1. ## Lifting Bag Question

I have a few questions regarding a tandem air bag lift,

If a 70T liftbag and a 40T air bag are placed next to each other is the lifting total 110T for 1 inch, or is there an inherent loss in total lifting force? Would the tandem set-up lift for example only 90T for 1 inch? If so is their a coefficent used?

2. While I certainly will not claim to be the authority on this here is my take. I would assume the bags will lift the combined amount as they are working independantly of each other. Stack them and you are limited by the smallest bag.

Obvisouly this is assuming the entire surface ara of the bag is being used.

3. And remember that you only ever achieve the maximum lifting capacity when fully deflated as they have the most surface area....

4. The 70 ton bad will lift 70 tons (but not at full lift)
You would be limited by the 40 ton bag. Don't use the two bags for anything over 40 tons. If an object is large enough to put the bags side by side you could lift 40 tons per bag, depending on how the load is shared. An example would be lifting a 100 ton machine. The 70 ton bag could be used if the ground is supporting a good % of the load. So the end being lifted doesn't actually weigh the entire 100 tons. The problem is figuring out what part of the machine's weight is.

5. ADSWFLD - The voice of reason! After taking another look you're right an dI stand corrected.

6. I did some digging and I found that using the side by side will lift the total 110T, However, as the bags are moved apart the lifting capacity decreases(insert an unknown engineering equation here). I would assume that placing the bags together would give you more lifting surface area, thus simulating a bigger bag if the lift is done simultaneously. Were as if the lift was not done simultaneously the 40T bag would bear the brunt of the lift. The bags maximum lift is for 1", this decreases over the height of the lift as the air column in the bag decreases in area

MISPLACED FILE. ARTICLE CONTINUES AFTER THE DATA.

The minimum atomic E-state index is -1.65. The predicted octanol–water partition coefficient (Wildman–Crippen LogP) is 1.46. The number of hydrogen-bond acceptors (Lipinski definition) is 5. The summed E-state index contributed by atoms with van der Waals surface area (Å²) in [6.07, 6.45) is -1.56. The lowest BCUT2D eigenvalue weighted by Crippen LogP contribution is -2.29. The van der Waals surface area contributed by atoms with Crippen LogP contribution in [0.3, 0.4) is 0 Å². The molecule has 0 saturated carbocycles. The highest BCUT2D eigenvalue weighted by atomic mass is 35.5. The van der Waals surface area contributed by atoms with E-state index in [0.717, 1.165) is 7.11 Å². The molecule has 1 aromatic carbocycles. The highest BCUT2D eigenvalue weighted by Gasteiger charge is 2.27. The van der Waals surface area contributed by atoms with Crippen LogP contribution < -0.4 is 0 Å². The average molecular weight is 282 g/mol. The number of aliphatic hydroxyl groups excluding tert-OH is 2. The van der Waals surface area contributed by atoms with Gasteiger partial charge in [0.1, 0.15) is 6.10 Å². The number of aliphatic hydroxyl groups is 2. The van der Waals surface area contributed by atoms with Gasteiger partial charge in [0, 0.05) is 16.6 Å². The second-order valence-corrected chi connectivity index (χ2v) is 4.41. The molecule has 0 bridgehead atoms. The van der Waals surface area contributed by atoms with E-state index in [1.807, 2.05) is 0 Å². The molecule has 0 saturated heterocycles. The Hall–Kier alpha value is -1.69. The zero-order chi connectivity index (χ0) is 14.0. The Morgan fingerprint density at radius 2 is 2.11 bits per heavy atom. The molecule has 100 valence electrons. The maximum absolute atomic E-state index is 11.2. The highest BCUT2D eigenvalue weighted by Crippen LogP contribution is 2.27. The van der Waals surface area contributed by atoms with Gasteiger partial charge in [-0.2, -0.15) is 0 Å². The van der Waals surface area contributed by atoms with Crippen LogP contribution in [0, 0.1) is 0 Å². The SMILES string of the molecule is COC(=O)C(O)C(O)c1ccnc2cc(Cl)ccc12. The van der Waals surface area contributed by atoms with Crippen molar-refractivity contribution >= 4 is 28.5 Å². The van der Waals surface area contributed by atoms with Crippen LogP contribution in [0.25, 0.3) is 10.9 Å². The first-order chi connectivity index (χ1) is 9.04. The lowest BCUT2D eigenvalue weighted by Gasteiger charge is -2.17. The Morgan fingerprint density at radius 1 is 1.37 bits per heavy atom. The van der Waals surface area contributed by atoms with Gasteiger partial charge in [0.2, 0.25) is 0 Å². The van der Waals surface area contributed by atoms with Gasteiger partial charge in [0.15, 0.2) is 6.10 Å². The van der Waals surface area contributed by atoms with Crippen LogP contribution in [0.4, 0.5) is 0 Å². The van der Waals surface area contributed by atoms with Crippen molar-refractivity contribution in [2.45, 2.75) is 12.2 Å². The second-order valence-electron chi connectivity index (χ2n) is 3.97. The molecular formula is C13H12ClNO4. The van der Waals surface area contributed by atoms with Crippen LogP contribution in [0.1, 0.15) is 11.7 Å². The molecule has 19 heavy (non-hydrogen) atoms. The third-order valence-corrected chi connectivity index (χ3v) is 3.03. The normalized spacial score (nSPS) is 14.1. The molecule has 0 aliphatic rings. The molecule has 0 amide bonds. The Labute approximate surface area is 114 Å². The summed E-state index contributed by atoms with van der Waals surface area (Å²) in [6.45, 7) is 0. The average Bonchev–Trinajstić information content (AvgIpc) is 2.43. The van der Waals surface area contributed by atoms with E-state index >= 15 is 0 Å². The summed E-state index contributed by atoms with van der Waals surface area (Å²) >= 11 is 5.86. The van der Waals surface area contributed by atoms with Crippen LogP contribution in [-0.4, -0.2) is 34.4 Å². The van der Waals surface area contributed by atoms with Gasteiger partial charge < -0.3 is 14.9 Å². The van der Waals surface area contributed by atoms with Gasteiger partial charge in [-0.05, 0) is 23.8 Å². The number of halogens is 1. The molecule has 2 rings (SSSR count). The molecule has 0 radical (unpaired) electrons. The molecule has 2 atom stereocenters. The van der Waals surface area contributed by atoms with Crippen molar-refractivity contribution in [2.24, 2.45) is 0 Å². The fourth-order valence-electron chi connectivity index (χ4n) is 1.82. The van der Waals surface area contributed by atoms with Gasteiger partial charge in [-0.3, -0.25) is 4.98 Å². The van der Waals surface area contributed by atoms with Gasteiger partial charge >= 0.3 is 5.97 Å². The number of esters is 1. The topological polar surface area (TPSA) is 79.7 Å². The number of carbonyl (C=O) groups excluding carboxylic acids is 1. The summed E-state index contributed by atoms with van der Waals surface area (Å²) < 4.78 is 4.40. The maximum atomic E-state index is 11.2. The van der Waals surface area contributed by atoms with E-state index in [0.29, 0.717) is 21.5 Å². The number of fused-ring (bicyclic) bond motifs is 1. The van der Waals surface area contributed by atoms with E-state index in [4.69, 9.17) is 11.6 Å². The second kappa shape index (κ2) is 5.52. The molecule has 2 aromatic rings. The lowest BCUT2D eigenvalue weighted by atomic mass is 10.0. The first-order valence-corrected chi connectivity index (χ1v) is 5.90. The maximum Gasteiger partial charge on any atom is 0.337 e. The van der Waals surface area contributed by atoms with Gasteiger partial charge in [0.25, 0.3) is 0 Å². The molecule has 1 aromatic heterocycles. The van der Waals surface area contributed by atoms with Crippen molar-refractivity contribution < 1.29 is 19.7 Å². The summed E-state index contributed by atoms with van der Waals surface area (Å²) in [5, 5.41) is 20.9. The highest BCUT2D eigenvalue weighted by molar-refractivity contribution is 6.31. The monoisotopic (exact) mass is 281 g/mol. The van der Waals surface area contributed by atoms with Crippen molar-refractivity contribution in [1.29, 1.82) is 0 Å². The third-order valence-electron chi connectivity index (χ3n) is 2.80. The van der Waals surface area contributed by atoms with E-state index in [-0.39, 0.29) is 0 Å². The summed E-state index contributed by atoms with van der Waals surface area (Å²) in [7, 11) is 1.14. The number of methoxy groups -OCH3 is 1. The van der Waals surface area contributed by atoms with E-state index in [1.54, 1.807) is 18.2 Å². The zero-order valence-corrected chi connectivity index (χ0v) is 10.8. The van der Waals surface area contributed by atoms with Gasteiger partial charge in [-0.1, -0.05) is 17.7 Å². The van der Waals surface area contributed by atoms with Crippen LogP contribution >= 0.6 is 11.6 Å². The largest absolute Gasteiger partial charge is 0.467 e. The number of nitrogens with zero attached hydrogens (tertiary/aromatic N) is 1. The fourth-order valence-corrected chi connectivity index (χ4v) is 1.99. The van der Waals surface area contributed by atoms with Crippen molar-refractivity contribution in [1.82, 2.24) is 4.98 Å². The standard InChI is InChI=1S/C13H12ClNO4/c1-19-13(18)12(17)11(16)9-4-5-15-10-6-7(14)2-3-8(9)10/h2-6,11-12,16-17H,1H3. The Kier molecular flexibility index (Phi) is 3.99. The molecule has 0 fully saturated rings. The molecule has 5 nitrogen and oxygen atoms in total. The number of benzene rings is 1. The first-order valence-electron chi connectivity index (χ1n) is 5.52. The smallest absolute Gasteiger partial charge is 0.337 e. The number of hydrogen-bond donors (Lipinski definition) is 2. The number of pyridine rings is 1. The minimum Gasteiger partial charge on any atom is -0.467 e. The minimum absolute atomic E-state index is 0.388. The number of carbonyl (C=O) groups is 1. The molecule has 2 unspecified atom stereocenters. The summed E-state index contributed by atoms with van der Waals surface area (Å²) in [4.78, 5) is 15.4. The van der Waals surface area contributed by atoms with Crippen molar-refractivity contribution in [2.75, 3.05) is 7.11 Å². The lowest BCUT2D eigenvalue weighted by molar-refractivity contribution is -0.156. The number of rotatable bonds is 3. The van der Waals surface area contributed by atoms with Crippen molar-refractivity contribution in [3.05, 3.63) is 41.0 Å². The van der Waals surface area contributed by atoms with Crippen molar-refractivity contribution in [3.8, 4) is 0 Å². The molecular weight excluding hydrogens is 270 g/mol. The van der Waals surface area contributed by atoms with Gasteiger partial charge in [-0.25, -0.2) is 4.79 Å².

7. when it comes to lifting bags/cushions their is basically one rule to follow.
though I spend two full days teaching them, I'll brake this down to one simple rule to follow.

air bags/cushion are rated by surface area.

to obtain the rating
you measure the surface area in sq inches and multiply that be the input pressure

WORKING AREA X INPUT PRESSURE = CAPACITY

a example would be

lets say a 6 X 6 bag has a working area of 4.74" X 4.74 " = 22.46 sq inches

multiply that by input pressure, which we will say is 118 psi

your bag lifting capacity would be a maximum of 2,650 pounds at approx one inch

as the bag inflates, it looses surface area, inwhich results in a lower lifting capacity.

if you place bags side by side, say two 32 ton bags
you would have the surface area of both bags, your capacity would be 64 tons

if you stacked two 32 ton bags, you WOULD NOT increase lifting capacity, you would only increase the lifting height advantage. you would only have the surface area of one 32 ton bag contacting the surface you are lifting/pushing, etc.

Sadly, when salesman sell you bags, they are what hey are....salesman. I personally have very limited uses for a 70 ton bag, to put in plain English, they are big, heavy, and clumbsy.

buying multiple bags in the 22 to 40 bags will for the most part, allow you to do more efficiently

Air bags and cushions have many uses, but are the least tool used in training exercises

8. scooby0066 is correct.

You will get the total of both bags.

Total square inched of airbag contacting the surface multiplied by 118 psi is what you can lift. Also note...the total sqaure inches contacting the surface must be the same on both sides of the bag for this rule to work.

If the bag is lying flat on the ground and you are pushing up on an "I" beam then you can only multiply the area that is in contact with the "I" beam.

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